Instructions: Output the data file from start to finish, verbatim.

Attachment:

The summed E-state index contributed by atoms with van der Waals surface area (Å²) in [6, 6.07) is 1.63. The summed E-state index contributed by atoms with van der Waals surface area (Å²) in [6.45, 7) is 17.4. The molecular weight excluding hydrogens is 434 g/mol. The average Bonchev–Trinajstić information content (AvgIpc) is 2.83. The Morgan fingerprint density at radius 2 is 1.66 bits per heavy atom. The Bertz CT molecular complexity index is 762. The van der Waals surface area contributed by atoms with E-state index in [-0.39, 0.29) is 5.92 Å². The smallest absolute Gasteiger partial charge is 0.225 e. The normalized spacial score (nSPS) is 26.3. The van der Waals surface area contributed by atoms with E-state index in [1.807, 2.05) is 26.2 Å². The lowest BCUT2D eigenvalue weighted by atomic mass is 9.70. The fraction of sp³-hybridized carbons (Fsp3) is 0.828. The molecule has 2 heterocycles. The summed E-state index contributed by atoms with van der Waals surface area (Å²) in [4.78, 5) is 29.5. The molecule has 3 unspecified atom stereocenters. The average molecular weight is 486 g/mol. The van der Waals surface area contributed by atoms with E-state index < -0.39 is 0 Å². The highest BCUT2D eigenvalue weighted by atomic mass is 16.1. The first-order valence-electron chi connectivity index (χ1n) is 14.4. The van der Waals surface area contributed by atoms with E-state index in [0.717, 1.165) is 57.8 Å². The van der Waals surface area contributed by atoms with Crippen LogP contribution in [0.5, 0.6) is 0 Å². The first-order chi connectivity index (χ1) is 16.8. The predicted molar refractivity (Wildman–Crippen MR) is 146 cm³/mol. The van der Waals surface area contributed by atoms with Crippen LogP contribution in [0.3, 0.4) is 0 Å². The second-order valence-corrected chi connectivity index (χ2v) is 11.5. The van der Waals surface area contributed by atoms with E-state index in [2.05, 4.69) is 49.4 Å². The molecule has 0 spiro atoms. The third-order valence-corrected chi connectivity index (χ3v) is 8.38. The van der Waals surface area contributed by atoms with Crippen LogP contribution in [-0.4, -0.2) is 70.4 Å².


The summed E-state index contributed by atoms with van der Waals surface area (Å²) in [6, 6.07) is 1.63. The summed E-state index contributed by atoms with van der Waals surface area (Å²) in [6.45, 7) is 17.4. The molecular weight excluding hydrogens is 434 g/mol. The average Bonchev–Trinajstić information content (AvgIpc) is 2.83. The Morgan fingerprint density at radius 2 is 1.66 bits per heavy atom. The Bertz CT molecular complexity index is 762. The van der Waals surface area contributed by atoms with E-state index in [-0.39, 0.29) is 5.92 Å². The smallest absolute Gasteiger partial charge is 0.225 e. The normalized spacial score (nSPS) is 26.3. The van der Waals surface area contributed by atoms with E-state index in [1.807, 2.05) is 26.2 Å². The lowest BCUT2D eigenvalue weighted by atomic mass is 9.70. The fraction of sp³-hybridized carbons (Fsp3) is 0.828. The molecule has 2 heterocycles. The summed E-state index contributed by atoms with van der Waals surface area (Å²) in [4.78, 5) is 29.5. The molecule has 3 unspecified atom stereocenters. The average molecular weight is 486 g/mol. The van der Waals surface area contributed by atoms with E-state index < -0.39 is 0 Å². The highest BCUT2D eigenvalue weighted by atomic mass is 16.1. The first-order valence-electron chi connectivity index (χ1n) is 14.4. The van der Waals surface area contributed by atoms with E-state index in [0.717, 1.165) is 57.8 Å². The van der Waals surface area contributed by atoms with Crippen LogP contribution in [0.5, 0.6) is 0 Å². The first-order chi connectivity index (χ1) is 16.8. The predicted molar refractivity (Wildman–Crippen MR) is 146 cm³/mol. The van der Waals surface area contributed by atoms with Crippen LogP contribution in [0.3, 0.4) is 0 Å². The second-order valence-corrected chi connectivity index (χ2v) is 11.5. The van der Waals surface area contributed by atoms with E-state index in [2.05, 4.69) is 49.4 Å². The molecule has 0 spiro atoms. The third-order valence-corrected chi connectivity index (χ3v) is 8.38. The van der Waals surface area contributed by atoms with Crippen LogP contribution in [-0.4, -0.2) is 70.4 Å².